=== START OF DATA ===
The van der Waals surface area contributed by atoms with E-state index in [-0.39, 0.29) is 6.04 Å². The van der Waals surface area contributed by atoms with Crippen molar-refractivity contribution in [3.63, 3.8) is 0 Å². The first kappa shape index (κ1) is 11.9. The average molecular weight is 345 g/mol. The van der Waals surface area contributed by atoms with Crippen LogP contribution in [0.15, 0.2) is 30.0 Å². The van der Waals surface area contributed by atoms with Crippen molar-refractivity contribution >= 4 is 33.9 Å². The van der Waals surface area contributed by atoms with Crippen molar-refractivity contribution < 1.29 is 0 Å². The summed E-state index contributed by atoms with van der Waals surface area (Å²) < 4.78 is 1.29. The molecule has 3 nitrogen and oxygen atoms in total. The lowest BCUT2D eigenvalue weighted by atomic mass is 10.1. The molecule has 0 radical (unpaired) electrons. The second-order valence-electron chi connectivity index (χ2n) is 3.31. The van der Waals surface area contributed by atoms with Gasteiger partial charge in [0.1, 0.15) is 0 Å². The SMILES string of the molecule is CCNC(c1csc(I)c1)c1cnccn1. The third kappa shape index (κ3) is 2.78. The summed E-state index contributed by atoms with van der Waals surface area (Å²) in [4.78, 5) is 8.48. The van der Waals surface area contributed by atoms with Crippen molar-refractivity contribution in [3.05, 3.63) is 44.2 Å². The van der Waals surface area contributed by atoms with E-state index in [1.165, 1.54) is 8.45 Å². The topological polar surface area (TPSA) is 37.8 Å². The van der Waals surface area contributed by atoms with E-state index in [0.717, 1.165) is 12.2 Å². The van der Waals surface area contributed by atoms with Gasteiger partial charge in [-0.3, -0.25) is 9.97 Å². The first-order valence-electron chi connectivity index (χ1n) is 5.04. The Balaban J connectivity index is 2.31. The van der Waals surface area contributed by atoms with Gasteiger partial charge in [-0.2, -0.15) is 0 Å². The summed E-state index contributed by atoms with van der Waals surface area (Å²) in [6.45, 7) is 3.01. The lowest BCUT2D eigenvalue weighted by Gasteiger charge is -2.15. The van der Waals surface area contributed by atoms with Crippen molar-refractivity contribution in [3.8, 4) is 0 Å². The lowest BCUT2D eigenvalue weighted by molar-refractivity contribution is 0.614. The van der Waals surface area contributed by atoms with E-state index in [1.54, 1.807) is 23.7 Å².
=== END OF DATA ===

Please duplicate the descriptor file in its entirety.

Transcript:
The van der Waals surface area contributed by atoms with E-state index in [-0.39, 0.29) is 6.04 Å². The van der Waals surface area contributed by atoms with Crippen molar-refractivity contribution in [3.63, 3.8) is 0 Å². The first kappa shape index (κ1) is 11.9. The average molecular weight is 345 g/mol. The van der Waals surface area contributed by atoms with Crippen LogP contribution in [0.15, 0.2) is 30.0 Å². The van der Waals surface area contributed by atoms with Crippen molar-refractivity contribution >= 4 is 33.9 Å². The van der Waals surface area contributed by atoms with Crippen molar-refractivity contribution < 1.29 is 0 Å². The summed E-state index contributed by atoms with van der Waals surface area (Å²) < 4.78 is 1.29. The molecule has 3 nitrogen and oxygen atoms in total. The lowest BCUT2D eigenvalue weighted by atomic mass is 10.1. The molecule has 0 radical (unpaired) electrons. The second-order valence-electron chi connectivity index (χ2n) is 3.31. The van der Waals surface area contributed by atoms with Gasteiger partial charge in [0.1, 0.15) is 0 Å². The SMILES string of the molecule is CCNC(c1csc(I)c1)c1cnccn1. The third kappa shape index (κ3) is 2.78. The summed E-state index contributed by atoms with van der Waals surface area (Å²) in [4.78, 5) is 8.48. The van der Waals surface area contributed by atoms with Crippen molar-refractivity contribution in [3.05, 3.63) is 44.2 Å². The van der Waals surface area contributed by atoms with E-state index in [1.165, 1.54) is 8.45 Å². The topological polar surface area (TPSA) is 37.8 Å². The van der Waals surface area contributed by atoms with E-state index in [0.717, 1.165) is 12.2 Å². The van der Waals surface area contributed by atoms with Gasteiger partial charge in [-0.3, -0.25) is 9.97 Å². The first-order valence-electron chi connectivity index (χ1n) is 5.04. The Balaban J connectivity index is 2.31. The van der Waals surface area contributed by atoms with Gasteiger partial charge in [-0.2, -0.15) is 0 Å². The summed E-state index contributed by atoms with van der Waals surface area (Å²) in [6.45, 7) is 3.01. The lowest BCUT2D eigenvalue weighted by Gasteiger charge is -2.15. The van der Waals surface area contributed by atoms with Crippen molar-refractivity contribution in [3.8, 4) is 0 Å². The lowest BCUT2D eigenvalue weighted by molar-refractivity contribution is 0.614. The van der Waals surface area contributed by atoms with E-state index in [1.54, 1.807) is 23.7 Å².